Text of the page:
Geo Johnson
1876 The Lancet  
SURGEON TO THE GLASGOW ROYAL INFIRMARY. ON the 18th of February last a child was brought to me from the Highlands of Scotland, said to have a swelling on its head. I expected to find it a nsevus, but, when it was uncovered, was surprised to find it like a wen or cyst, situated in the coronal region, an inch and a half posterior to the anterior fontanelle, nearly right over the suture between the two parietal bones, and about an inch anterior to the angle of the lamboidal suture. Its size was
more » ... re. Its size was that of a small walnut. I was told that a surgeon had punctured it, and that a clear fluid had then escaped by the opening. As the tumour did not appear to be encephalic, not partaking in the respiratory movements, uninfluenced by crying or coughing, and pressure on it producing no cerebral disturbance, besides being non-vascular, rounded, and movable, and the cranial bones being for the age well ' ossified, I determined to excise it. This was done on the 19th of February, with the aid of my assistant, Dr. A. Cunningham, and Mr. Graham. I pierced it longitudinally with a grooved needle, and then cut through it. The contents were in great part cleat serum, with a very little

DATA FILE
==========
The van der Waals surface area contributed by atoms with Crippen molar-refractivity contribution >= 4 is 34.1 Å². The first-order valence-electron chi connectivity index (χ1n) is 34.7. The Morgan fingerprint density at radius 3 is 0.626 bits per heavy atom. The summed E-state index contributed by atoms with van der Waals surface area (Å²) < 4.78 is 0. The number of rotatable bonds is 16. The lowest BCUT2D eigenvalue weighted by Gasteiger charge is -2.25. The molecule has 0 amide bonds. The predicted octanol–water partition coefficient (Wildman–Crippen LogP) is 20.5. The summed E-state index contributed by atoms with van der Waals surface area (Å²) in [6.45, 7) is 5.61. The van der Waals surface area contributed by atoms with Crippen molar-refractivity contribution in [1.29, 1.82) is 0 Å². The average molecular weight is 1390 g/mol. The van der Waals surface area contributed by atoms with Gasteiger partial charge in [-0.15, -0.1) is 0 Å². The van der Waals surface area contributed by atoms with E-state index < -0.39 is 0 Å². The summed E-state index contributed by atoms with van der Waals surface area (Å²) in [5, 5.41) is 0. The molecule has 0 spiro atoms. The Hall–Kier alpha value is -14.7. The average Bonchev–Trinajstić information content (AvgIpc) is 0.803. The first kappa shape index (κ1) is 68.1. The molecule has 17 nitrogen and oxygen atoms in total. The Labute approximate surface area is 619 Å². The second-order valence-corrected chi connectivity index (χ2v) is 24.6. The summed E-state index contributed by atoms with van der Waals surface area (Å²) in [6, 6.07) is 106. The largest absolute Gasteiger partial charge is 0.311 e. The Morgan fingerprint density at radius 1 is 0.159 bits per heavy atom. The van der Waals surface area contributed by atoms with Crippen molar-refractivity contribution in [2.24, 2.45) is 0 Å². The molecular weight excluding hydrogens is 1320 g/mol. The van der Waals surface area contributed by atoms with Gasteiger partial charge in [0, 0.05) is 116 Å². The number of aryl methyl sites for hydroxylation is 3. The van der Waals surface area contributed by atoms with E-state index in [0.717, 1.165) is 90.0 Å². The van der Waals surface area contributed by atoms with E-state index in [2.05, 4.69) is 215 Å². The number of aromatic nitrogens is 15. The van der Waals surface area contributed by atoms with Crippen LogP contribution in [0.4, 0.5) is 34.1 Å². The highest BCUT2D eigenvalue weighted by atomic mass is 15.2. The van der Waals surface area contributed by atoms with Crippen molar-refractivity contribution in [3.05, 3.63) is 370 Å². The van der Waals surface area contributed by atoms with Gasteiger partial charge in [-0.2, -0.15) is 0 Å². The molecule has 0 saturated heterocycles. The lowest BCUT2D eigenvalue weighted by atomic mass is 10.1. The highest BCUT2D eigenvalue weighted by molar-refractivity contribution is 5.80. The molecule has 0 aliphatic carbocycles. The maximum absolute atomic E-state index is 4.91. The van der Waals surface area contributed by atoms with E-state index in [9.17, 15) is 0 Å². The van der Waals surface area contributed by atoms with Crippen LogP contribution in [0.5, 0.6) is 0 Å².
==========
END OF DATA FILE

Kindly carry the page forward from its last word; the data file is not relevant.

doi:10.1016/s0140-6736(02)49947-3 fatcat:m7c3lbzt2vbphomnvkprqgqsia